In July of 2005, a team of 3 friends brought donated sewing machines to our HARAMBEE groups in Kenya. At Mukuru, we unpacked a machine and plugged it in. Everyone was excited, as this would expand productivity to include many more items: uniforms for local school children, Massai dolls, linings or woven purses.
Cecilia had been a skilled seamstress before being widowed by HIV and forced to live in Mukuru slum. She smiled and set to work immediately. But the machine wouldn't run, and we were all disappointed. A lever on the front was jammed & wouldn't budge. I couldn't believe we had carried this valuable machine 8,000 miles ony to be defeated by a tiny piece of bent metal. My colleague Terri noted lots of screws on the sewing machine head. She suggested we try to remove the head to see if the gears were misaligned, not physically broken. Hope! So I whipped out my Swiss Army knife, started loosening screws, and cautioned Terri to keep track of every one. We were getting closer: I could now see the gears, and indeed, if I could get in there, I thought I could re-allign them. However--a single, final screw was embedded deep inside. I could loosen it, but couldn't gain purchase to get it out.
Crestfallen again. I thought "Hm. What would Jesus do?" That got me nowhere. Then "What would Martha Stewart do?" Not much better than Jesus. Then "What would my mom do?" (Are mothers defeated--ever--by lack of anything? In any jam, hands down, I'd ask for Mom before Jesus. Jesus can help you overcome or endure, but my mother trumps all as patron saint of practical necessities.)
I knew exactly what she would do.
Terri had been chewing Wrigley's EXTRA gum to clear her ears on our transatlantic flight. "Terri, do you have any gum left?" "Yup, two sticks." "Well, start chewing. I think I've got an answer."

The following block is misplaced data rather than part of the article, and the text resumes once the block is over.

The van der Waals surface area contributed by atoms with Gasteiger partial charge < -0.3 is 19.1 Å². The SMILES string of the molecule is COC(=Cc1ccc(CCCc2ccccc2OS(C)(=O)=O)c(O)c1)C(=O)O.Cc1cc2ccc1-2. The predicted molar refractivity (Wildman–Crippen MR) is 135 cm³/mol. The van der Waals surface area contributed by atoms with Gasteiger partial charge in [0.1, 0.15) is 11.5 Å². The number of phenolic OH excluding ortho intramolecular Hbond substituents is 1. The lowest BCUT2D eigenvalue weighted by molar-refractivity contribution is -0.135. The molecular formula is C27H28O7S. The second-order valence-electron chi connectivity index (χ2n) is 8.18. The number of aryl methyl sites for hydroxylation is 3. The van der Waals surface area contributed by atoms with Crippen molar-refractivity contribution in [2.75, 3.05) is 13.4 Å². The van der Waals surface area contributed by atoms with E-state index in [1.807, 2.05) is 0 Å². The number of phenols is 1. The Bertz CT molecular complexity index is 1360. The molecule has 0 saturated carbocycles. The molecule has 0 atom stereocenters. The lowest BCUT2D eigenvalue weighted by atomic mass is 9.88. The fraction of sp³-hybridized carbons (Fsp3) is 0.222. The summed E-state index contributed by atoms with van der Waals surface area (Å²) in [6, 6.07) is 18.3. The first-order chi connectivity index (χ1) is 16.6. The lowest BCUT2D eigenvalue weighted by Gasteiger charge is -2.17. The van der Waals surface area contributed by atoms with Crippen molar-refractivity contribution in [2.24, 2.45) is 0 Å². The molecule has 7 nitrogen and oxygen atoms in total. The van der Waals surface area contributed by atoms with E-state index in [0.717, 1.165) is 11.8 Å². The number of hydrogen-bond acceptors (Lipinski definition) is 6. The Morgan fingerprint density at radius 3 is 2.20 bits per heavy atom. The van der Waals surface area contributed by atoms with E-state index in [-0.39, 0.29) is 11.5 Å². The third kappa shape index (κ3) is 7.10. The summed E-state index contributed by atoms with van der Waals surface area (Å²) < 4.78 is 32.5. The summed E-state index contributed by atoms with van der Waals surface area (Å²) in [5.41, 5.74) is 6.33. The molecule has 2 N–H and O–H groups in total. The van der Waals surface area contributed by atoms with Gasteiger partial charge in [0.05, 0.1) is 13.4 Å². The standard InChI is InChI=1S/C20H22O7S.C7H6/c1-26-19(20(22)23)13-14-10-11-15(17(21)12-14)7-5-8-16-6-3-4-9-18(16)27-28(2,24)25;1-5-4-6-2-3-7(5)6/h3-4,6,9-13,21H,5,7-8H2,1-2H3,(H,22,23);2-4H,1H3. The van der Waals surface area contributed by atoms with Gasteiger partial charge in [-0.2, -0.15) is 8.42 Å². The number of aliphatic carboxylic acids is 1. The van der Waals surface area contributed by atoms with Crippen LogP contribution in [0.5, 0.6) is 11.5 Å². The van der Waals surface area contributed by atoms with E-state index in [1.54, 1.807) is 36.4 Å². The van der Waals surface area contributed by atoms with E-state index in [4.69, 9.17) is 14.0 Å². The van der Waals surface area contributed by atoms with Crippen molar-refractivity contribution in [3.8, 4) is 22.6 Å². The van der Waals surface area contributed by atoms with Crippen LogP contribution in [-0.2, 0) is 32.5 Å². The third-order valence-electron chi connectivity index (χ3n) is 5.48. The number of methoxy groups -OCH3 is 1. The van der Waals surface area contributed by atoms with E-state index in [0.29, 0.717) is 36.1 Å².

Our only hope. She chomped & handed oveer a damp wad.
The HARAMBEE women looked at each other, and us, skeptically. Two muzungus who've been in the sun too long...
But I smiled at them and rolled the gum into a long thin strip, then threaded it deep into the sewing machine. It stuck to the screw head and VOILA! Out came the final screw! (Thanks, Mom!) Off came the cover & I snapped the exposed gears back into place. So easy! Top was replaced, final stick of EXTRA chewed, rolled, & used to set the last screw back in place.
We all exchanged high fives & cheered when the machine started right up. The women set to work. Within a week our industrious HARAMBEE women filled my suitcase with sewn items to take back for sale in the U.S. They've been sewing ever since, saved from prostitution, earning cash to feed their children. Their number has now doubled, the workshop prospering.
Wrigley's had saved the day. I wrote to their offices in Chicago, and their plant in Kenya, hoping they'd find value in our story. I hoped for some PR for HARAMBEE, or maybe a small donation.... No luck. We've been ignored. Next time we'll take Beeman's.